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Safer Synthetic Tracks Slow to Catch on at U.S. Tracks

Each of the Triple Crown events—the Kentucky Derby, Maryland’s Preakness and the Belmont Stakes in New York—is run on a dirt track. Some in the horse racing industry want to end that tradition and lay down potentially-safer synthetic tracks. But with grandstands increasingly empty, critics say track owners are putting profits over safety. As part of our “Track Tech” series, WEKU’s Matt Laslo looks at the future of track material technology.

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“Track Tech” is a collaboration between WEKU, Louisville Public Media, and NPR’s Innovation Trail.

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Costly Care for Racehorses Must Be Weighed Against Profits

Arson Squad broke down during training and was sent to Rood and Riddle for a procedure that fused his fetlock (the joint above the hoof that acts as a shock absorber when a racehorse’s legs hit the ground).According to the New York Times, 3,600 race horses have died at the nation’s tracks over the last three years. Modern technology might have saved some of those animals, but, in an industry that must worry about the bottom line, healing a horse is often too expensive. As part of our “Track Tech” series, WEKU’s Leslie Guttman reports on the equine hospitals where life-saving care must be balanced against the bottom line.

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“Track Tech” is a collaboration between WEKU, Louisville Public Media, and NPR’s Innovation Trail.

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Fourteen To Run In 136th Preakness Stakes

The second leg of thoroughbred racing’s Triple Crown will be run tomorrow at Baltimore’s Pimlico racetrack.

A field of 14 is entered in the Preakness Stakes. Kentucky Derby winner Animal Kingdom is the early favorite at 2-1. He’ll run from post position 11.

The second favorite, at 9-2, is Dialed In. The Nick Zito-trained horse drew post position 10.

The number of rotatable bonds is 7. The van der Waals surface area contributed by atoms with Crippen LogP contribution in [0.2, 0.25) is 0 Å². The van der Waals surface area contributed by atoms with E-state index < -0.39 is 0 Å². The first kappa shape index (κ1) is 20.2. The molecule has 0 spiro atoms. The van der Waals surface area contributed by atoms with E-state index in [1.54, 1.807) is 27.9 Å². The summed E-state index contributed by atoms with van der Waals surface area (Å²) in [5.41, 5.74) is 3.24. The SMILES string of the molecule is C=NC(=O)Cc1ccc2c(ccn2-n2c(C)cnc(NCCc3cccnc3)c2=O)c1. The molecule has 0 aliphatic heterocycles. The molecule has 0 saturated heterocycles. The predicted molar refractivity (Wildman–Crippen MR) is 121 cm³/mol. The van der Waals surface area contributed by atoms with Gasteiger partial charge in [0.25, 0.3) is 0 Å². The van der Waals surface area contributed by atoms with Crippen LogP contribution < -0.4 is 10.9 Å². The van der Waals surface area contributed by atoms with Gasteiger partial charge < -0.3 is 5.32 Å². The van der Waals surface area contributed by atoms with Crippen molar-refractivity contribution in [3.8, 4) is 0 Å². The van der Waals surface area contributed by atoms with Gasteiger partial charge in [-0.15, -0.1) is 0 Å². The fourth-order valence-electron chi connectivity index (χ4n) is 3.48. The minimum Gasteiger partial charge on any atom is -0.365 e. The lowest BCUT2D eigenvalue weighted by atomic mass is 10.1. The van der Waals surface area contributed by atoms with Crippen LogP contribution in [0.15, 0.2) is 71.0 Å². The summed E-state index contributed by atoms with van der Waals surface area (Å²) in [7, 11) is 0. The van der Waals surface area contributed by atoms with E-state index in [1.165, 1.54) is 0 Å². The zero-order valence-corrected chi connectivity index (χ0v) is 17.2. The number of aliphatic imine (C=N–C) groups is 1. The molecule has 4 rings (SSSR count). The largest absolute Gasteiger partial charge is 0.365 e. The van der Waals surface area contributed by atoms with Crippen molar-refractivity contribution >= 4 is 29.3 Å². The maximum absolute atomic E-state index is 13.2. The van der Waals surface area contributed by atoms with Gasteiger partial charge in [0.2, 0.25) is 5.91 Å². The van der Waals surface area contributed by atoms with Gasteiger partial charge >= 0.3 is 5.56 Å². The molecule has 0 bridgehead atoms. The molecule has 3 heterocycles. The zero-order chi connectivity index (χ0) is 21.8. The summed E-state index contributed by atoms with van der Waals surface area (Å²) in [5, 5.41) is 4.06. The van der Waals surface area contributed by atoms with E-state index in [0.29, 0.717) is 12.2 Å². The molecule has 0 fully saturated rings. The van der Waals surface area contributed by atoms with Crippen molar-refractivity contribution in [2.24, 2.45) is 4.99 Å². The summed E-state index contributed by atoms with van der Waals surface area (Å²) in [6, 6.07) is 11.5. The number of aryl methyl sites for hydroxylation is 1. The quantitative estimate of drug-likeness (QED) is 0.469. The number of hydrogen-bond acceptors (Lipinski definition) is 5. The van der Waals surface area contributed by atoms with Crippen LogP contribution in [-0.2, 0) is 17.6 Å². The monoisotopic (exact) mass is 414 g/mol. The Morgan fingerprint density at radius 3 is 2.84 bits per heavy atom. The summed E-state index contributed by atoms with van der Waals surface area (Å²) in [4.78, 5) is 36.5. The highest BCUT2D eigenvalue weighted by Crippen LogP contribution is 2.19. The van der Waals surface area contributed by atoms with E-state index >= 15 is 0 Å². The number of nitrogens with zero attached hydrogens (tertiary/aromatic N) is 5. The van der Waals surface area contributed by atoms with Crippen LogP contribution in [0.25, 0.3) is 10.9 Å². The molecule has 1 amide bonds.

Mucho Macho Man, who finished third in the Derby, has early odds of 6-1. He’ll run from post position nine.

Kentucky Derby runner-up Nehro won’t run in the Preakness because of a heavy spring schedule but is expected to be entered in the Belmont Stakes.

Post time at Pimlico is approximately 6:15pm.

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Twelve Set To Run In Preakness

A field of 12 will run in Saturday’s Preakness Stakes, the second jewel in thoroughbred racing’s Triple Crown.

Kentucky Derby winner Super Saver is the early Preakness favorite, with 5-2 odds and drew the number eight post position.

The second favorite, at 3-1 is Lookin’ at Lucky, which was the early Derby favorite but finished sixth after a slow start on the rail. The Bob Baffert-trained horse will run from post position seven.

The third favorite, Paddy O’Prado, at 9-2 will run from post position ten.

Jockey Calvin Borel believes Super Saver, trained by Todd Pletcher, is capable of becoming the first
thoroughbred to win the Triple Crown since Affirmed did it in 1978.

Post time for the Preakness is shortly after 6:00pm at Pimlico Race Course in Baltimore.

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Churchill CEO Renews Call For Slots

The CEO of Churchill Downs, Incorporated says his company will continue to push for expanded gaming to benefit its tracks in Kentucky and Illinois.

Bob Evans told shareholders in a conference call Thursday that the financial gap between tracks that have casino-type gaming and those that only offer racing is growing.

“The solution for tracks without slot is to cut purses, to cut races and race days, or to cut all three,” Evans said.

Evans says such reductions are taking place at many tracks around the country. Churchill Downs has also shortened its race cards by one per day this week.

Recent expanded gaming bills have gained little traction in the Kentucky General Assembly.

Evans says Churchill Downs Incorporated’s revenues have been boosted by casino gaming at its New Orleans track and its online betting operation, but the company remains committed to strengthening its live racing product.

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CDI Releases 2nd Quarter Results

Churchill Downs, Incorporated officials say the company’s net earnings held steady during the second quarter of 2008.

Company CEO Bob Evans says net earnings from April through June were just over $29 million, about the same as the second quarter of 2007.

Revenues were up six percent over the previous year, which Evans says is good news given the state of the industry.

He says racetracks across the country are dealing with a drop in betting handle estimated at 3.7 percent.

“Things are tough in the U.S. thoroughbred racing industry and certainly we haven’t escaped that trend,”  Evans said during a Wednesday morning conference call.

Evans says a dispute with horsemen over revenues from advanced deposit wagering, or ADW, cost the company about $1 million during the second quarter.

Horsemen’s groups in Kentucky and Florida want Churchill Downs, Inc. to put a larger percentage of ADW revenue back into track purses and have blocked the simulcast signal of some races to wagering websites.